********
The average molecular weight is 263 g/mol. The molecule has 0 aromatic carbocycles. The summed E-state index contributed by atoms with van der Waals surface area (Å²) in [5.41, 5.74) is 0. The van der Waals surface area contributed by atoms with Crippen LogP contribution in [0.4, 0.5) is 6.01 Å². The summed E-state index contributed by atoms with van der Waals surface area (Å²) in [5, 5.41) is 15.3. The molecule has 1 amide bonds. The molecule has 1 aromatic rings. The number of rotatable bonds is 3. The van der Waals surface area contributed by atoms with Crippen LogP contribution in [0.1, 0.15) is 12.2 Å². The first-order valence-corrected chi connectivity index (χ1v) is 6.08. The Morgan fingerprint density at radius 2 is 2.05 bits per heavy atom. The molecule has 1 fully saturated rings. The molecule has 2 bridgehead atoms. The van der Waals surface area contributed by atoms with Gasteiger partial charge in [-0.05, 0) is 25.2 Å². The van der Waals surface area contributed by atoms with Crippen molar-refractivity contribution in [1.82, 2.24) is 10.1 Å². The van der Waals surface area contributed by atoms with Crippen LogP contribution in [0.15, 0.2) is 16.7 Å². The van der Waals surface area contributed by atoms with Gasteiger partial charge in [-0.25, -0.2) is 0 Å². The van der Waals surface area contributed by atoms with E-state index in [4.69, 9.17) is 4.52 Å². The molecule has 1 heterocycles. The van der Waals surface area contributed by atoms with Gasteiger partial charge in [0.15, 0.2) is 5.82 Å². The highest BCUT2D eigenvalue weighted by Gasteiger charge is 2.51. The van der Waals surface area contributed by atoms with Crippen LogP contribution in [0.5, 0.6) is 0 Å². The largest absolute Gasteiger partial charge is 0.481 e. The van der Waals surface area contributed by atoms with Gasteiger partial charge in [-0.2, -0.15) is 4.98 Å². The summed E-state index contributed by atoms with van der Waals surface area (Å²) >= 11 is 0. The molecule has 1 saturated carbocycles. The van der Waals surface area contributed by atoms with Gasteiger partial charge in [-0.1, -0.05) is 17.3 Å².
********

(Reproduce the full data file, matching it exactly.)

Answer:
The average molecular weight is 263 g/mol. The molecule has 0 aromatic carbocycles. The summed E-state index contributed by atoms with van der Waals surface area (Å²) in [5.41, 5.74) is 0. The van der Waals surface area contributed by atoms with Crippen LogP contribution in [0.4, 0.5) is 6.01 Å². The summed E-state index contributed by atoms with van der Waals surface area (Å²) in [5, 5.41) is 15.3. The molecule has 1 amide bonds. The molecule has 1 aromatic rings. The number of rotatable bonds is 3. The van der Waals surface area contributed by atoms with Crippen LogP contribution in [0.1, 0.15) is 12.2 Å². The first-order valence-corrected chi connectivity index (χ1v) is 6.08. The Morgan fingerprint density at radius 2 is 2.05 bits per heavy atom. The molecule has 1 fully saturated rings. The molecule has 2 bridgehead atoms. The van der Waals surface area contributed by atoms with Gasteiger partial charge in [-0.05, 0) is 25.2 Å². The van der Waals surface area contributed by atoms with Crippen molar-refractivity contribution in [1.82, 2.24) is 10.1 Å². The van der Waals surface area contributed by atoms with Crippen LogP contribution in [0.15, 0.2) is 16.7 Å². The van der Waals surface area contributed by atoms with Gasteiger partial charge in [-0.25, -0.2) is 0 Å². The van der Waals surface area contributed by atoms with E-state index in [4.69, 9.17) is 4.52 Å². The molecule has 1 heterocycles. The van der Waals surface area contributed by atoms with Gasteiger partial charge in [0.15, 0.2) is 5.82 Å². The highest BCUT2D eigenvalue weighted by Gasteiger charge is 2.51. The van der Waals surface area contributed by atoms with Crippen LogP contribution in [0.5, 0.6) is 0 Å². The largest absolute Gasteiger partial charge is 0.481 e. The van der Waals surface area contributed by atoms with Gasteiger partial charge in [-0.2, -0.15) is 4.98 Å². The summed E-state index contributed by atoms with van der Waals surface area (Å²) >= 11 is 0. The molecule has 1 saturated carbocycles. The van der Waals surface area contributed by atoms with Gasteiger partial charge in [-0.1, -0.05) is 17.3 Å².